Snakes on a CNG
The other day I was on my way back home from Banani, and the a strange thing happened to me. I was travelling by CNG when I got stuck at Gulshan-2 traffic signal and was swamped by beggars. Living in Dhaka I am used to dealing with them, except that day I had met my match. A little girl dressed in bright clothes walked up the CNG and asked for some money. I gave her my standard answer, “I don't have any change on me”; she retorted by pulling out a box from the jute bag she was carrying. She next opened it and shoved it into the CNG, to my utter horror it was filled with little snakes. I was completely startled and moved back, only for one of the little snakes to follow and subsequently bite me. Much to my amusement the girl apologised, took her snakes and left. And all I was left with was a smile on my face and a little bite mark on my arm.
A Twist in the story
I don't think any sane man would feel good about having to see two young women standing all throughout the journey on a bus. The other day I was going home by bus from Shahbagh. As the bus was full to the brim, I had to be content standing like some other passengers. There were two young girls who were also standing. As there was a traffic jam blocking the road, everyone had to wait for a long time, including the girls who were standing throughout the trip. Moreover, they were getting sandwiched in the crowd on the bus. I felt bad for them. As the bus reached Farmgate, some passengers got down and one of the girls got an opportunity to take a seat. Unfortunately, a rude man treated her roughly, pushed the girl aside and occupied the seat. Once the bus reached Mohakhali, I thought of moving to a side so that the girl could have the seat instead of me. However, the beautiful girl pushed me aside and took the seat, treating me the way the rude man had treated the other girl at the previous stop. She did not give me the chance to show her my heroism!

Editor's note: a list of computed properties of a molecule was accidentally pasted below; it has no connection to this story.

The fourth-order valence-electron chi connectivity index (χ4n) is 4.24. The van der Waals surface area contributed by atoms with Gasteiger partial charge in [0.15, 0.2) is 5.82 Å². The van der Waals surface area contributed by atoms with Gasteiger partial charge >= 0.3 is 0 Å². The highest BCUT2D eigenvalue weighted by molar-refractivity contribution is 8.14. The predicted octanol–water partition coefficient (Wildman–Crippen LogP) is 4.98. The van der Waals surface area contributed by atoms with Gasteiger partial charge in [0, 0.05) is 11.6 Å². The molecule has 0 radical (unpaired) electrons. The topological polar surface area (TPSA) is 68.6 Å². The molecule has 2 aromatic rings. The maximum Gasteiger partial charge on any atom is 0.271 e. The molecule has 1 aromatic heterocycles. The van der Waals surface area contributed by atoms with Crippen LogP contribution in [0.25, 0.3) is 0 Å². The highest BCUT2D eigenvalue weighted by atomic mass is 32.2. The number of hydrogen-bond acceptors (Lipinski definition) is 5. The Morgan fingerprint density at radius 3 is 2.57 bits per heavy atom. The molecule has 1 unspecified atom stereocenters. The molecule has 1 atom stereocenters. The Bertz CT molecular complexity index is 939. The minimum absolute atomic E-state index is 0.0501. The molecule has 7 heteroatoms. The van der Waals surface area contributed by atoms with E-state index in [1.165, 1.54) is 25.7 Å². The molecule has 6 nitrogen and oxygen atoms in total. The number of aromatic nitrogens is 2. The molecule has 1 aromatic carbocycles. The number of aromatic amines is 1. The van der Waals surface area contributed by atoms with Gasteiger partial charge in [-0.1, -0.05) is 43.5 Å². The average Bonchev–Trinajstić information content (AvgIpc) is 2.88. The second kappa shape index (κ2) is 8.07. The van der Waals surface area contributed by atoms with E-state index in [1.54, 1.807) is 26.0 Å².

Md. Kamrul Hasan Regan
Dept of English , University of Dhaka
Diary from Chttagong
The other day I was in the Sondhani CMC office. A very anxious man came for a bag of blood for a patient in the operation theatre. Our rule is to give a bag of blood of the blood group in need, in exchange of fresh blood of any other group. But that person was hesitating to give blood although he was a fit person. However, having no other way, he finally donated his blood in exchange for the bag of blood that he needed for the patient. A few hours later he came again and said that the blood was not needed and so he wanted to return the blood. But strangely he wanted his donated blood back. I was trying to make him understand that the bag of blood that he donated might save a life if it was kept there. According to the rules, I offered him a Sondhani donor card that would be a pass for free blood in future. "Is there any way to refill that blood in my body?" he asked. "Of course. The only way is to drink that blood," I replied. The man got shocked and left instantly.
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